Take a look at some of my favourite recipes that I have collected from the SMH over the last few years...
Monday, February 27, 2012
Tuesday, February 21, 2012
I am obsessed with milkshakes at the moment so I thought I would create a chocolate one for the Recipe Redux’s February theme of “Chocolate Love Is In The Air”.
Instead of using chocolate or cocoa, I have used cacao for this milkshake. Cacao (pronounced ka-kow) beans are the source of all chocolate and cocoa products. While cocoa powder is usually extracted at very high heats (approx 150C), often with the use of solvents, cacao powder is obtained using lower levels of heat (approx 40C) which means the heat sensitive vitamins and antioxidants in the cacao bean remain intact. Cacao powder is pure raw chocolate without the sugar, milk or added fats so it’s suitable for vegan and gluten free diets. It’s called raw chocolate because it is not cooked as per above and can be used for making desserts, smoothies and other chocolate goodies.
I use Ecuadorian Organic Cacao Powder by Power Super Foods, which has a nice flavour and smooth texture. Here is the nutritional information from the back of the pack. As you can see, the magnesium content is pretty high. Magnesium is great for muscle relaxation and stress relief –a perfect excuse to drink this milkshake!
I make my milkshake with whole unhomogenised milk (my excuse is I need the calories during the third trimester but really I just love whole milk), however you can make a lower fat milkshake using soy or low fat milk. You can also make a vegan milkshake using almond or soy milk and swapping the honey for maple or agave syrup.
What you will need for one milkshake
- 150 ml of your choice of milk
- 1 small frozen banana
- 1 heaped tbsp of cacao powder
- 2 heaped tsp peanut butter
- 2 tsp honey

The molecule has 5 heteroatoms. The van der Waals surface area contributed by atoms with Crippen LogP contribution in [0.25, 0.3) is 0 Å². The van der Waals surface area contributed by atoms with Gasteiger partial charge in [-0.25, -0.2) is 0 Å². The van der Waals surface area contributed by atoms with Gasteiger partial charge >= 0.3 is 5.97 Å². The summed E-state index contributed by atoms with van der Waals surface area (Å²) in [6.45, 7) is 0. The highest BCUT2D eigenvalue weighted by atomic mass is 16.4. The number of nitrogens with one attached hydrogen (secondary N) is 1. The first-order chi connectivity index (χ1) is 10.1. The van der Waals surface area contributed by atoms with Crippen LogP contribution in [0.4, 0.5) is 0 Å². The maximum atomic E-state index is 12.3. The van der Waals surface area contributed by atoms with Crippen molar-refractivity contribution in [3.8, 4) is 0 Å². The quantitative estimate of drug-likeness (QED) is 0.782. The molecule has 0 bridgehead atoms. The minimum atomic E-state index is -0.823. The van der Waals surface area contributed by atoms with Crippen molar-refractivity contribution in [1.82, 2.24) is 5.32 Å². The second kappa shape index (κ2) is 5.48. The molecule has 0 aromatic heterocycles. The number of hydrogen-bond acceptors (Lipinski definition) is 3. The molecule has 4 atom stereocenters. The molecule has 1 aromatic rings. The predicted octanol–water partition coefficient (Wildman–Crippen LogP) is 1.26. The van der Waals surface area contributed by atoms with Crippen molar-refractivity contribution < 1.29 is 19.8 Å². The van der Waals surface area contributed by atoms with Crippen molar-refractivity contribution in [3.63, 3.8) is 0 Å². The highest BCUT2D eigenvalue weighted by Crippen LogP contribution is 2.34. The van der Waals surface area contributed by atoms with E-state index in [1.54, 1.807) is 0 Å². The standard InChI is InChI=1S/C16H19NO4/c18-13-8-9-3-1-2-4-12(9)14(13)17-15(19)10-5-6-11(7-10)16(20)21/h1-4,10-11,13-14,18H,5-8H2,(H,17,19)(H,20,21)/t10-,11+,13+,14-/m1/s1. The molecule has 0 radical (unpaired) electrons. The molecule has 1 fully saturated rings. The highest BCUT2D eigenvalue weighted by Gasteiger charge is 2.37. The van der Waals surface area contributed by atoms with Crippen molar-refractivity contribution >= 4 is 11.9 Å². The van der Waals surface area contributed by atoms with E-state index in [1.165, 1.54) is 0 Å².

- 2 tsp orange blossom water (optional)
Blend together and serve immediately. Yum!
See below for other delicious chocolate recipes by my fellow Recipe Reduxers…
Friday, February 10, 2012
This tea cake is really light because there is absolutely no oil or butter in the recipe. It has a consistency between cake and bread and is nice and airy due to the addition of whipped egg whites. Its perfect eaten warm out of the oven or thickly sliced, toasted and covered in butter (or Flora or whatever spread you choose) - the perfect accompaniment to a cup of tea.
With no added butter or oil, this cake is obviously low in saturated fat and the addition of LSA (ground linseeds, sunflower seeds and almond meal) and walnuts adds a good dose of plant omega 3s to the cake. Meanwhile, the inclusion of grated beetroot means you get some veggies with your cup of tea which is pretty unusual. With four eggs and wholemeal flour, this tea cake is not a bad source of protein either. I wish Foodworks would make a Mac friendly version so I could analyse the recipe and give you a full breakdown of nutrients per serve...
What you will need:
4 large eggs separated
200 g brown sugar
200g of wholemeal self raising flour
200 g of grated raw beetroot
Grated zest and juice of one lemon
75 g walnuts
100g of LSA
pinch of sea salt
1 tsp of cinnamon
1/4 tsp of freshly grated nutmeg
Preheat the oven to 170C and grease and line a loaf tin. Beat the egg yolks and the sugar until creamy and pale - you can do this with an electric whisk - and then carefully stir in the grated beetroot, lemon juice and zest, walnuts, LSA and salt. Sift the flour and the spices and fold into the mixture. In another large bowl, use an electric whisk to whip the egg whites until they are foamy and hold soft peaks, then fold into the cake mixture as lightly as possible. Pour the concoction into the loaf tin and bake for an hour or until a skewer comes out clean. Leave in the tin for ten minutes then transfer to a cooling rack.